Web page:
Wolf or Coyote urine. Does it really work?

Discussion in 'Predators and Pests' started by riomurphy, Feb 4, 2012.

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  1. riomurphy

    riomurphy In the Brooder

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    We have just discovered fox tracks in our yard. The neighbors have alerted us to seeing one roaming our back yards. Other than shooting it ( my 1st choice ), I have agreed with the family, to find a better way to keep it off our property before resorting to killing it. I was told that wolf or coyote urine is a good option. Has anyone tried this, and does it work? The old saying of a "sly fox" comes to mind - and it will find another way into the chickens. If you have had any luck (good or bad) with the urine trick, I would love to hear about it. I will try other options first before I apply, the big bang theory! ;)
     

  2. fc

    fc In the Brooder

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    From hunting magazines I've read that urine is urine is urine. From a medical perspective though, I can tell you that what something eats can affect the odor of urine. If what I've read is true, dog urine may smell no different than coyote urine.
     
  3. chigger bait

    chigger bait Chirping

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    We have both foxes and coyotes pass over our place.

    Both mark their territory freely and doesn't seem to deter the other.

    Coyotes will kill and eat foxes if given the chance.

    I know they have gotten fat off of house cats and dogs around here.
     
  4. Bear Foot Farm

    Bear Foot Farm Crowing

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    Urine may even ATTRACT them rather than repel them
     
  5. Kevin565

    Kevin565 Crowing Premium Member

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    X2 I personally think it could make things a lot worse especially using the wolf urine.
     

  6. centrarchid

    centrarchid Free Ranging

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    Coyote urine will get attention of red fox if fox recognizes what scent is from. In most areas fox does know what a coyote is and realizes such a critter is to be avoided as it will pursue you with considerble effort.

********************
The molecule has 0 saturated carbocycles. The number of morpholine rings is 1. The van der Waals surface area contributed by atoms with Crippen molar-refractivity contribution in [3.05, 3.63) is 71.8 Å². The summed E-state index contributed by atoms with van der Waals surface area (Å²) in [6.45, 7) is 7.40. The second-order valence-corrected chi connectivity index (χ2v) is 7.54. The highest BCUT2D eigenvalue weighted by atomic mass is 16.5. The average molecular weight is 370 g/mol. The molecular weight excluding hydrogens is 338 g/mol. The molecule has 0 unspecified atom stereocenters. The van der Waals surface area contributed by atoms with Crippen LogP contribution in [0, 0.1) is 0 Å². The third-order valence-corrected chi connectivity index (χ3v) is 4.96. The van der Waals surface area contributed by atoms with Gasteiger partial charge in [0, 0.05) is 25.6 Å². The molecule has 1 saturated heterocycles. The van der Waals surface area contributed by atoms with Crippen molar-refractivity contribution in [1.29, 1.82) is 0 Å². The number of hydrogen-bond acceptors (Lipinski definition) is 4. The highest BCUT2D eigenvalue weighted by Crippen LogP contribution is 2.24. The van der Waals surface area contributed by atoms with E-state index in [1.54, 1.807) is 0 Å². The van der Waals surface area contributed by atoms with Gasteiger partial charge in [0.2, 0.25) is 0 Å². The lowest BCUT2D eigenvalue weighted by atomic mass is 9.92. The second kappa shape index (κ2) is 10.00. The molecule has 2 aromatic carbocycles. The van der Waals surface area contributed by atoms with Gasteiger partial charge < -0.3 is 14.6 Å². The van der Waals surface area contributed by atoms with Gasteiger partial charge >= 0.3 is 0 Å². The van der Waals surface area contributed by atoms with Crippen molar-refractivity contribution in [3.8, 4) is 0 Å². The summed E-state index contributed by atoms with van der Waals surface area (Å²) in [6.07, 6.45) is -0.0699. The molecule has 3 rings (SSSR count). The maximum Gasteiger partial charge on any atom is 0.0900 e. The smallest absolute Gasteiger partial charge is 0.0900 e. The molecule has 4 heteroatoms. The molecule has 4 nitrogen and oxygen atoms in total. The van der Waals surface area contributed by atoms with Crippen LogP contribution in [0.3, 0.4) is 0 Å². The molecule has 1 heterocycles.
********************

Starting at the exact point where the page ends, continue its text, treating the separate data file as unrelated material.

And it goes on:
Gray wolf urine will get attention of red fox if fox recognizes what scent is from. In most areas fox does not know what a gray wolf is and without prior experience will not come to recognize such as a threat. Even when gray wolf encountered it is not a apt to pursue you like a coyote will. You still want to be carefull and not push your luck.

    Human urine does not work on coyotes or foxes, at least mine does not. It attracts oppossums. Racoons appear to have figured out this apes urine can indicate a critter is large and fully capable of chasing you up a tree and knocking you out where now a dog will be waiting below.

    Dog (domestic gray wolf) urine does and can be helpful if dog can chase fox. My dog (intact male) now scent marks which fox and coyotes take note of. Local coyotes avoid, inpart because they know my dog will chase and attempt to whoop on them. Darn foxes probably think like my dog is a gray wolf that is not a major threat unless he is close by and able to get at you. My dog is both and eager to go after fox. Fox still probes but dog usually engages when chickens sound alarm. In contrast my brother kept several coonhounds penned seperately in cockyard. Coyotes would not visit but red foxes would come in and go after free-ranging juveniles and stay just out of reach of the chained hounds. To resolve problem, a single hound was allowed to roam and cockyard and fox could no longer hunt without risk.


    Urine of scent marking is very informative. It identifies species, gender and reproductive status. It can also indicate individual indentity, overall health and sometimes nutritional status. Predators with overlapping ranges very likely know each other as individuals, even across species boundaries. Scent quality may be a away that a potential upsurper asseses whether it is worth risk of challenging a territory holder. Appears to be case in wild felines.
     
  7. chigger bait

    chigger bait Chirping

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    I wonder about buck urine?

    I saw a doe with 2 yearing fawns thrash the living daylights out of a coyote on my place, the year before last, during rifle season.

    He left the property with his ears laid back, after burners lit, and the doe was hot on his tail.
     
  8. Bear Foot Farm

    Bear Foot Farm Crowing

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    Quote: Urine is pretty much urine, in that it is largely water and uric acid.

    Within a very short time, the urea starts to break down into Ammonia, and it all ends up smelling pretty much the same.

    As a repellent, it's just not worth the effort
     
  9. chigger bait

    chigger bait Chirping

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    True.

    More so in warmer weather.

    I just noticed when I had a dip bag over a mock scrap, I didn't have as many coyotes in the area.

    When I had just doe pee out the coyotes would bed in the tall cover, just a few feet from it.
     

  10. centrarchid

    centrarchid Free Ranging

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    That is not correct.

    Urine of mammals is water, urea, salts, small amounts of amino acids and pheromones. Pheromones are the part used for communitication. Uric acid is the form of nitrogen typical of birds and most reptiles.
     
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